I can also understand why Wells is still upset about Torre's book. I was very surprised by the manager's infamous quote: "The difference between Kevin Brown and David Wells is that both make your life miserable, but David Wells meant to.” Boomer may be responsible for some of Torre's hair loss, but he also played a big role in getting one of those four World Series rings that will take Torre to the Hall of Fame. Brown, on the other hand, contributed to Torre's biggest professional failure as a manager, losing the American League Championship Series to the hated Red Sox after being up three games to none.

Forgiveness only goes so far.

Yankees blow chance to put Rays away

The New York Yankees had a chance to put the Tampa Bay Rays away in the division race this week and couldn't pull it off.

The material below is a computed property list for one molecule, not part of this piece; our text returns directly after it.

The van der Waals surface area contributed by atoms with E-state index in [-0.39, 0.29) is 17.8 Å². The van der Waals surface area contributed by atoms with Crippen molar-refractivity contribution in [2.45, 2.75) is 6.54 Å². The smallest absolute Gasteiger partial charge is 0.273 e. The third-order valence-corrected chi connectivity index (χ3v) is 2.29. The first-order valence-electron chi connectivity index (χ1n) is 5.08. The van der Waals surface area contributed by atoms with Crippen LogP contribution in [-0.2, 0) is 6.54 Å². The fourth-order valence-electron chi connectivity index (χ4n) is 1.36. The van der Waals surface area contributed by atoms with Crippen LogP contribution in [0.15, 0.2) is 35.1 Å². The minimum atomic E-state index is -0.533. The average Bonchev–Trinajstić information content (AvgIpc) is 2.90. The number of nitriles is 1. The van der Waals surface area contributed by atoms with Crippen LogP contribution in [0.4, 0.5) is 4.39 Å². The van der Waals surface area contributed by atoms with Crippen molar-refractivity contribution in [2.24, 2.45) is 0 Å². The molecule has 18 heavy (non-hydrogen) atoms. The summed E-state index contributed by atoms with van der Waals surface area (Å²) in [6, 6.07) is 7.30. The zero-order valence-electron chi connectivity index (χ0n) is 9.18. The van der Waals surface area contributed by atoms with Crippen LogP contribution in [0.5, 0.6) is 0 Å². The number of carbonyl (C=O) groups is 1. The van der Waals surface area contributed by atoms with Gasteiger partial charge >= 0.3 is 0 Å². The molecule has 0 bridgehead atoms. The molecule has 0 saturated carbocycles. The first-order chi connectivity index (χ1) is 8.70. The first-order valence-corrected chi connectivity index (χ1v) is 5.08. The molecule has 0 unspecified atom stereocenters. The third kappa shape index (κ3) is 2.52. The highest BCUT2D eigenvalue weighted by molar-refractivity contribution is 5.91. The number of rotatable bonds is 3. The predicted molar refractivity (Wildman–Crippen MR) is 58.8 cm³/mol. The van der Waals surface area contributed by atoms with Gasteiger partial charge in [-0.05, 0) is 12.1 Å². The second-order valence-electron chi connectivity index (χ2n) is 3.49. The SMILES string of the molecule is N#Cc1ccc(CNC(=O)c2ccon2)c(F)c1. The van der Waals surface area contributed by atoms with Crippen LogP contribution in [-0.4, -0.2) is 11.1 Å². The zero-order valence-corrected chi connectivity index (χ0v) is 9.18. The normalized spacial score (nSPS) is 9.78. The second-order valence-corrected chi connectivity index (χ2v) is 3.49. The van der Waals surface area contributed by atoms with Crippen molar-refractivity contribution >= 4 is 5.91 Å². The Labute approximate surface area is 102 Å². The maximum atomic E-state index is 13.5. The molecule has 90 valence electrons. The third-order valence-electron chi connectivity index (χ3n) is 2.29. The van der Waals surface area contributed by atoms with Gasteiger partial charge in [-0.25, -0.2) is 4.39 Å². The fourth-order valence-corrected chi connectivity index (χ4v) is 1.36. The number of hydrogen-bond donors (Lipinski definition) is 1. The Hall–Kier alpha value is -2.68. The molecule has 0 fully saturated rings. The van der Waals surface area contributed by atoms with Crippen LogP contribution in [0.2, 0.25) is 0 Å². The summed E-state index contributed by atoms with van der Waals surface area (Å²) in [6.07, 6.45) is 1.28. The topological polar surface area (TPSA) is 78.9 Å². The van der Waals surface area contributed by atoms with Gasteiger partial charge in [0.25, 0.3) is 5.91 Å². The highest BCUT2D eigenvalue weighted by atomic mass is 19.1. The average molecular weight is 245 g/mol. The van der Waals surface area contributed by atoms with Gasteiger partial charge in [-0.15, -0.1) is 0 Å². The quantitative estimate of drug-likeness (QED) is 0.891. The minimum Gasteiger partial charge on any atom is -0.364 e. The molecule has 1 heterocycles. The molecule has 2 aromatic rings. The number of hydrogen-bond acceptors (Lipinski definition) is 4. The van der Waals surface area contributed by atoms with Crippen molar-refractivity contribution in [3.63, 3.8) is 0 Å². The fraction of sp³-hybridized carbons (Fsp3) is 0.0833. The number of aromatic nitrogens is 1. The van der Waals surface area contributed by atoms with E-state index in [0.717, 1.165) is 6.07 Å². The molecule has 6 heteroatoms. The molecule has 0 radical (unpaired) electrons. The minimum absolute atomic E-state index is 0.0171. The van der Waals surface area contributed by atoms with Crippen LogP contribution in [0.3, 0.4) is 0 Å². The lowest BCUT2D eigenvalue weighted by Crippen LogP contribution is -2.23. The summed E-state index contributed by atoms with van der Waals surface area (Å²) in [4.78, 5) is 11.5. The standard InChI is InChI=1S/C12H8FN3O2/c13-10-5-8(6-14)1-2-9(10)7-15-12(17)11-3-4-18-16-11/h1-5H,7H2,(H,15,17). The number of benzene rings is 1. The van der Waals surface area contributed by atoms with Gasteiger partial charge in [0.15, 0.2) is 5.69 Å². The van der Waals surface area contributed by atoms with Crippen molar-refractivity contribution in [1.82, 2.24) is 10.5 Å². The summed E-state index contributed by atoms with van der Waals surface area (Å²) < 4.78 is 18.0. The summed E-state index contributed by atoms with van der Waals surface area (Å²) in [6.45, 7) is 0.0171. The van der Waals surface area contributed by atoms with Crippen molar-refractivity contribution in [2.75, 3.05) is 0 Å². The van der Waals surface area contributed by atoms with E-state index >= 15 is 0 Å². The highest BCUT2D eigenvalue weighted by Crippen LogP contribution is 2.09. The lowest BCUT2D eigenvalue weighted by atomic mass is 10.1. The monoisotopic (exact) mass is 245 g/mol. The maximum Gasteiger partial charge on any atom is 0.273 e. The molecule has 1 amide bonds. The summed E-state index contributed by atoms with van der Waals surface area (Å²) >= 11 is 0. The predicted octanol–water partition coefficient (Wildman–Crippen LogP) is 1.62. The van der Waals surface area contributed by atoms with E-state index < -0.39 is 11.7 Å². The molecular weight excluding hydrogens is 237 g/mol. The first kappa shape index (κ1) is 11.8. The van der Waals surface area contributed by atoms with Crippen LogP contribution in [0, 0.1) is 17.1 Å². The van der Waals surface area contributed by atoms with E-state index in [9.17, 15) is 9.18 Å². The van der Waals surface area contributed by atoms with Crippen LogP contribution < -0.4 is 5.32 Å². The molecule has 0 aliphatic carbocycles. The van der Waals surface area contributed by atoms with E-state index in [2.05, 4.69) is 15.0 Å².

A baseball series that started with such hope and promise, with good will and good feelings flowing all around the ballpark Monday night, ended with an ugly thud. The Yankees unveiled the new monument to George Steinbrenner in a moving, emotional ceremony and followed that with an exciting victory. They won again on Tuesday behind Phil Hughes and things looked like they were finally heading the Yankees way, with a 2.5 game lead over the pesky Rays.

But everything fell apart very quickly. For once, the downslide cannot be blamed on AJ Burnett, who suffered a tough loss after a monsoon ended his night way too early. I was ready to blame Mother Nature for the loss and write it off. But CC Sabathia got smacked all around the ballpark yesterday while his counterpart David Price pitched well enough to win.